By Dave Ongie
In the wake of Tennessee’s decision last week to approve the Certificate of Public Advantage (COPA) application filed by Mountain States Health Alliance and Wellmont Health System, executives from both systems gathered in Johnson City for a joint press conference.
With only one hurdle remaining – approval from the Commonwealth of Virginia – there was a palpable sense of relief in the room last Tuesday among the folks who have worked since April of 2015 to merge the two competing systems to create Ballad Health. Months of methodical negotiations between MSHA, Wellmont and the Tennessee Department of Health finally led to approval from the state of Tennessee on Tuesday morning, leaving just the blessing of Virginia to seal a deal that would combine 21 area hospitals under one corporate umbrella.
Virginia’s decision is due by Sept. 30. If Virginia approves the COPA, the consolidated Ballad Health could be in operation by early next year.
“The document that is before you today is really the culmination of two years of discussions with the state to help us evolve in the health care system but also to meet the needs of these communities,” Levine said.
The proposal flies in the face of the theory that competition drives down prices for consumers, and therefore has drawn the criticism of the Federal Trade Commission, which said on July 18 that the two systems “fail to provide sufficient additional information or analysis to demonstrate by clear and convincing evidence that the purported benefits of this merger would outweigh the serious competitive harm that would likely result from creating a near-monopoly.”
Even after the State of Tennessee approved the COPA, Tennessee Department of Health Commissioner John Dreyzehner admitted the move was a step into uncharted territory.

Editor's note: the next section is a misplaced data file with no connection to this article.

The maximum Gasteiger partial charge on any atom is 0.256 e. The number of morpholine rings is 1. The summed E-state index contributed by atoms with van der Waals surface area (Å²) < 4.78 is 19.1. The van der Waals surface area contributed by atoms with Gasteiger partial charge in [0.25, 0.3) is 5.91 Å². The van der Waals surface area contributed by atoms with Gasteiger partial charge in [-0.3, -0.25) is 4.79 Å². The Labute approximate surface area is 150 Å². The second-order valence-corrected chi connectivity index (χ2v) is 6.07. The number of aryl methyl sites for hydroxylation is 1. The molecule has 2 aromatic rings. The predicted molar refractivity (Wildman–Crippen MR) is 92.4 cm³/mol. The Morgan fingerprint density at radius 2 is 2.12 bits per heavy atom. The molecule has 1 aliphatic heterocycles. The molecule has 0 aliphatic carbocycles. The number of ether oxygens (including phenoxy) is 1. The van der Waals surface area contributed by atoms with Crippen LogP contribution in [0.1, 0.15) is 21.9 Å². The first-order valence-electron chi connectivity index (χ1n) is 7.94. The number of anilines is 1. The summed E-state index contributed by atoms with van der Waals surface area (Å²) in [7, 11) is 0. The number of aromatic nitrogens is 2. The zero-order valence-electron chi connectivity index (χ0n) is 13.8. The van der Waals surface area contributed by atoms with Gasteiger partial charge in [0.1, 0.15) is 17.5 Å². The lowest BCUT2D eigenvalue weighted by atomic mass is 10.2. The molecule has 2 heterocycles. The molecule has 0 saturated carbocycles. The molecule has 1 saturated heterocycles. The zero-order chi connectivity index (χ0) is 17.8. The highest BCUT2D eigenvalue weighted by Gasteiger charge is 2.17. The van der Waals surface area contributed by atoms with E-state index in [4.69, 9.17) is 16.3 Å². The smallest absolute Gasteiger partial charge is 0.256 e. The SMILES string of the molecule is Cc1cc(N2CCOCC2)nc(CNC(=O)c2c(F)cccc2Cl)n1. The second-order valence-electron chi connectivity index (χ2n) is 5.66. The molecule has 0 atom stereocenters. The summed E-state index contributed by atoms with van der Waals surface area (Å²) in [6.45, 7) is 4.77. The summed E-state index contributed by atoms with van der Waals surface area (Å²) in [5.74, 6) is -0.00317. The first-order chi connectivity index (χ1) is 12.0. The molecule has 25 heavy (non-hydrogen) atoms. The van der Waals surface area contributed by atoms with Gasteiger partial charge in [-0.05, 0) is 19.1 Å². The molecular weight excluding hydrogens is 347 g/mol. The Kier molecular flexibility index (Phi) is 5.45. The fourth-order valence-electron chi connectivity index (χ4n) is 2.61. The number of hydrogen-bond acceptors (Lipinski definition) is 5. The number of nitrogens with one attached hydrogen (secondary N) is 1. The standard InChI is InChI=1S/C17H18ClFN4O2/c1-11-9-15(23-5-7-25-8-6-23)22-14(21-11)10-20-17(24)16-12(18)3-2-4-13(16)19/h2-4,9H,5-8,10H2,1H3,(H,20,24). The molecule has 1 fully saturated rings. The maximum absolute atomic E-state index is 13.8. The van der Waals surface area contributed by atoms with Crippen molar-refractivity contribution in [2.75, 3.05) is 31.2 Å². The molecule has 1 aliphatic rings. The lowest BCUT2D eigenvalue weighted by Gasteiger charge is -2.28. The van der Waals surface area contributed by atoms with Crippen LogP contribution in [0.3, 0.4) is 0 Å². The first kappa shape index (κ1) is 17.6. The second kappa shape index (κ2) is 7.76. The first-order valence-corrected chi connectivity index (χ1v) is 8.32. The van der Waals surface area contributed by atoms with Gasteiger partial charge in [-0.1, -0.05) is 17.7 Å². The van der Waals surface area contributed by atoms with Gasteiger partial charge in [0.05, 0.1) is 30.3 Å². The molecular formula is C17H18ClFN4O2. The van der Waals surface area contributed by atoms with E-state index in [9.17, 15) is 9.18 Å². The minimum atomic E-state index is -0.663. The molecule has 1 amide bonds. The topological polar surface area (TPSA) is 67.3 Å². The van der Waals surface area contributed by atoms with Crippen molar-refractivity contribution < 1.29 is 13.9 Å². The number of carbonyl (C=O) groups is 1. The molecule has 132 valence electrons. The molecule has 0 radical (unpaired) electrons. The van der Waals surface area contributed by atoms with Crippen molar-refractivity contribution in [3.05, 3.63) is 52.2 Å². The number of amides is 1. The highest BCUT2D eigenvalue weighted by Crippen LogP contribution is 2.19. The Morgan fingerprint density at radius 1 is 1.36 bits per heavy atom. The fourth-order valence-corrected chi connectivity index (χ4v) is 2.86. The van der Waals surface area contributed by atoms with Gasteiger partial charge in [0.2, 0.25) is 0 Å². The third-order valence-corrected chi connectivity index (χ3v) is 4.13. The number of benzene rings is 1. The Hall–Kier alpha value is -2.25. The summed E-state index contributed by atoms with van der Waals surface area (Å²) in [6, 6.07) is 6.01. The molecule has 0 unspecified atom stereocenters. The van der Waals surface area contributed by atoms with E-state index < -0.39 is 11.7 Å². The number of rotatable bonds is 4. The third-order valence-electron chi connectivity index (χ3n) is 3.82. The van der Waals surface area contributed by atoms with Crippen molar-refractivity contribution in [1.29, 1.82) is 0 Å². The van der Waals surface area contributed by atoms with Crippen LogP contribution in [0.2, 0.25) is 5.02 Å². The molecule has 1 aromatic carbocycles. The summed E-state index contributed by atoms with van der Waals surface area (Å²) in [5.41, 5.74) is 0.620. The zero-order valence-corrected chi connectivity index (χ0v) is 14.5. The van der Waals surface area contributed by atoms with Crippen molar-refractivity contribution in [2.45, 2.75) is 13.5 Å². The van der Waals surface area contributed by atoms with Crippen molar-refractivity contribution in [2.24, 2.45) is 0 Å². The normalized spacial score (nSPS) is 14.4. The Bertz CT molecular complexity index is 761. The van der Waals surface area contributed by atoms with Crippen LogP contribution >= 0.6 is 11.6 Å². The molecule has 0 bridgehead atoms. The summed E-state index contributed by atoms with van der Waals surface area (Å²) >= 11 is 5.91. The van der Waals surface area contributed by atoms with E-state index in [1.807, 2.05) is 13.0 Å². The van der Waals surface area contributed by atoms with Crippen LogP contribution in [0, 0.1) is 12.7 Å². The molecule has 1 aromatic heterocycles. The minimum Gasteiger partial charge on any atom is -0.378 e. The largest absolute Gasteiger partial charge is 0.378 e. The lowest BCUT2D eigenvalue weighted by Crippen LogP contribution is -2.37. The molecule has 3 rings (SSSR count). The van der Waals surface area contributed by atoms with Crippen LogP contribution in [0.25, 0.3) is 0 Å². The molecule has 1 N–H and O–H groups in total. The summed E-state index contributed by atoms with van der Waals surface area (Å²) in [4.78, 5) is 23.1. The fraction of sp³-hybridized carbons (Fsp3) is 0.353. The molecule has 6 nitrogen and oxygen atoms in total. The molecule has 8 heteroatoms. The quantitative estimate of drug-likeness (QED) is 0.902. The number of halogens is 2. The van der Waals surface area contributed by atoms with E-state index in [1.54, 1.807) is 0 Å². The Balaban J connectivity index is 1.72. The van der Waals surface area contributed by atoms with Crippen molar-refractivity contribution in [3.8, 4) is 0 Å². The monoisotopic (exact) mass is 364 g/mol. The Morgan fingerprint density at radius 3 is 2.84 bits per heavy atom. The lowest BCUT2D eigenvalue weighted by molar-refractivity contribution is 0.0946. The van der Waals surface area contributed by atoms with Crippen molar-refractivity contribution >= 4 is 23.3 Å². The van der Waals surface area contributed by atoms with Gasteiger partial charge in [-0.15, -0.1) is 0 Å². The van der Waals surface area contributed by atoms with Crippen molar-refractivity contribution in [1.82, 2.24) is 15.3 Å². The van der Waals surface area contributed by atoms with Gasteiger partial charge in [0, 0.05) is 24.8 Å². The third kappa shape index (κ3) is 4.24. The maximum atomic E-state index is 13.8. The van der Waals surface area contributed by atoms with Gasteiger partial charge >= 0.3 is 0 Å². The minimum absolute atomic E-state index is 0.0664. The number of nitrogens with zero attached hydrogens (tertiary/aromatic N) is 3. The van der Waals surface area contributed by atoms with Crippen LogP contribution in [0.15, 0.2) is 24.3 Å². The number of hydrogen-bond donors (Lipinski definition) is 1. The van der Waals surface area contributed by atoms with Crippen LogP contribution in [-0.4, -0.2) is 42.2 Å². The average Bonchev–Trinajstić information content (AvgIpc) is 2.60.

“This has been an unprecedented and complex process, and I appreciate the time, effort and resources everyone involved has put into making it a productive one,” Dreyzehner said in a statement. “I also appreciate the legal expertise and guidance of the Attorney General and his staff as we’ve put into place measurable goals and terms and conditions to ensure that in granting approval, there is a clear public benefit to the health and well-being of residents of the region.”
Levine acknowledged the constraints Ballad Health will be operating under if Virginia signs off and the merger is approved. The health system will sacrifice a certain degree of autonomy and accept a great deal of government oversight if the merger comes to fruition. In order to approve the COPA, the state of Tennessee imposed 28 measures on Ballad dealing with access to care along with 25 population health measures.
“The state’s role in this has been to protect the public, and they’ve taken that role very seriously,” he said. “There’s been nothing taken for granted. In terms of the process, it’s been very methodical.”
While state oversight will be a burden, Levine said it was well worth it in order to prevent the two systems from eventually being bought by a larger health system from outside the area. He went on to say that surrendering a small amount of autonomy would produce a much better outcome for the region than ceding total control to outside interests.
“Wellmont was on that path about three years ago when they made the decision to do this instead,” Levine said. “What happens in that model is you’ll lose, by our calculations, close to 1,000 jobs in the region.”
While this merger would be a step into a brave new world, all involved are hopeful the move will provide more efficient healthcare to the region.
“Everyone’s objective is to employ a new idea, a new structure to fundamentally improve the health of the region,” said Herbert H. Slatery III, Tennessee’s Attorney General. “We wish them great success.”